This short term advantage for NR in the liver does not apply to all tissues, as both NMN and NAD+ have been shown to cross the cellular membrane in heart, brain, and other tissues.

<!–– NR increase in NAD+ limited by HOMEOSTASIS template ––>

NR increase in NAD+ limited by HOMEOSTASIS

The Liver is the “engine” that supplies the great majority of NAD+ to the rest of the body (Liu,2018).

In the Trammel thesis, Dr Brenner consumed 1000 mg of NR. At day 1, his NAD+ was increased by 270%.

The Elysium study used 500 mg of NR per day (plus pterostilbene). NAD+ was increased in blood plasma by 90% at 30 days, and dropped to 55% at 60 days.

The authors of the Elysium study believe that homeostasis limits the maximum increase in NAD+ that can be sustained over the long term.

High levels of NAD+ can induce homeostatic mechanisms to restrain further increases.

This may explain why those taking NR capsules often report increased energy, which seems to fade after some time. Homeostasis has brought their NAD+ levels back down and the hypothalamus isn’t getting the message to increase metabolism as it did back on day 1.

While 50% increase is helpful, keep in mind that as we age, our NAD+ levels drop in half. So the average person would need to DOUBLE their NAD+ levels – a 100% increase – to reach the levels they have in youth.

<!–– homeostasis effect on NAD+ from NMN unclear template ––>

homeostasis effect on NAD+ from NMN unclear

500% NAD+ increase with NMN ?
The chart at right shows NAD+ increase measured in the liver (and soleus muscle) after 60 days of supplementation with NMN (Sinclair, 2018).

This is the best indication we have to date, but was with mice. With humans, there has been a Japanese clinical study completed, and one by Dr Sinclair, but neither has yet published the results.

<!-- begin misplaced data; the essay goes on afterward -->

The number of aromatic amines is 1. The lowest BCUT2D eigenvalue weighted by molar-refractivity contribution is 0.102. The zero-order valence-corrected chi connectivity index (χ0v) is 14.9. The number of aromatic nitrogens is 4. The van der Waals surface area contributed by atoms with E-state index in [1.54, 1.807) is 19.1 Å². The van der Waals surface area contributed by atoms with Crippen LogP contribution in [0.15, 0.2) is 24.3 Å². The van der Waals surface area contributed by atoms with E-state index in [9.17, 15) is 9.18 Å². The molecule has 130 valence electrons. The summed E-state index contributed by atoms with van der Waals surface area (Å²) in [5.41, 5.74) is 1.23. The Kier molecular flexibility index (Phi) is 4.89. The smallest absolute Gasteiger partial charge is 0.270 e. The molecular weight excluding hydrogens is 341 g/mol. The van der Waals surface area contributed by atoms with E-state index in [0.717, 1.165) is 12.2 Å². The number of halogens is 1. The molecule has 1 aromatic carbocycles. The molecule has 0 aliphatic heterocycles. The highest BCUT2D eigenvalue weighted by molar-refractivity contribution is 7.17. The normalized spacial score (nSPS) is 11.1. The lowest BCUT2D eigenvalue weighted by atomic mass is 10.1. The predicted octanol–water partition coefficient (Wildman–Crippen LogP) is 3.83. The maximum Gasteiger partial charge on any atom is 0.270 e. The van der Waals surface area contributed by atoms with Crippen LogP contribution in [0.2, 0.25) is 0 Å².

We doubt they will show anywhere near this 500% increase, as NMN and NR are so closely related. But this does provide some hope that NMN is not subject to the same limits on the long-term increase of NAD+ levels as have been found with NR (above).

<!–– Sublingual NAD+ not limited by liver homeostasis template ––>

Sublingual NAD+ not limited by liver homeostasis

Supplying NAD+ direct to the bloodstream bypasses the liver, temporarily enabling a greater increase in NAD+ levels.

Any NAD+ (or NMN) in the bloodstream will get filtered out by the liver in 30-60 minutes.

So after an initial spike in NAD+, the same limits imposed by homeostasis in the liver will likely take effect.

This is why NAD+ clinics use slow IV drips to constantly supply NAD+ to the bloodstream rather than a single large daily injection of NAD+.

Frequent dosages throughout the day of our NAD+ sublingual tablets provide a steady supply of NAD+ direct to the bloodstream, avoiding the limits imposed by homeostasis in the liver.

Importance of Hypothalamus for Energy Metabolism

Hypothalamic circuits regulating appetite and energy homeostasis:  pathways to obesity

The hypothalamus in particular has emerged as an integrating, superordinate master regulator of whole-body energy homeostasis.

In summary, the hypothalamus plays a key role in the regulation of appetite and food intake both in humans and rodents.

Hypothalamic inflammation impairs the effects of insulin and leptin, contributing not only to hyperphagia and obesity development but also to the associated dysregulation of glucose homeostasis.

Brain regulation of appetite and satiety

Energy homeostasis is controlled mainly by neuronal circuits in the hypothalamus and brainstem.

Brain Regulation of Energy Metabolism (Roh, 2016)

The hypothalamus is the region of the brain that controls food intake and body weight.

Leptin and insulin signal the status of body energy stores to the hypothalamus.

Hypothalamic regulation of energy homeostasis (Sainsbury, 2002)

These peripheral hormones influence their effects on energy homeostasis either by activating or inhibiting the activity of the orexigenic or anorexic peptides within the hypothalamus.

Hypothalamus as master aging clock

Building the Case that Aging is Controlled from the Brain

Is there an Aging Clock in the Hypothalamus?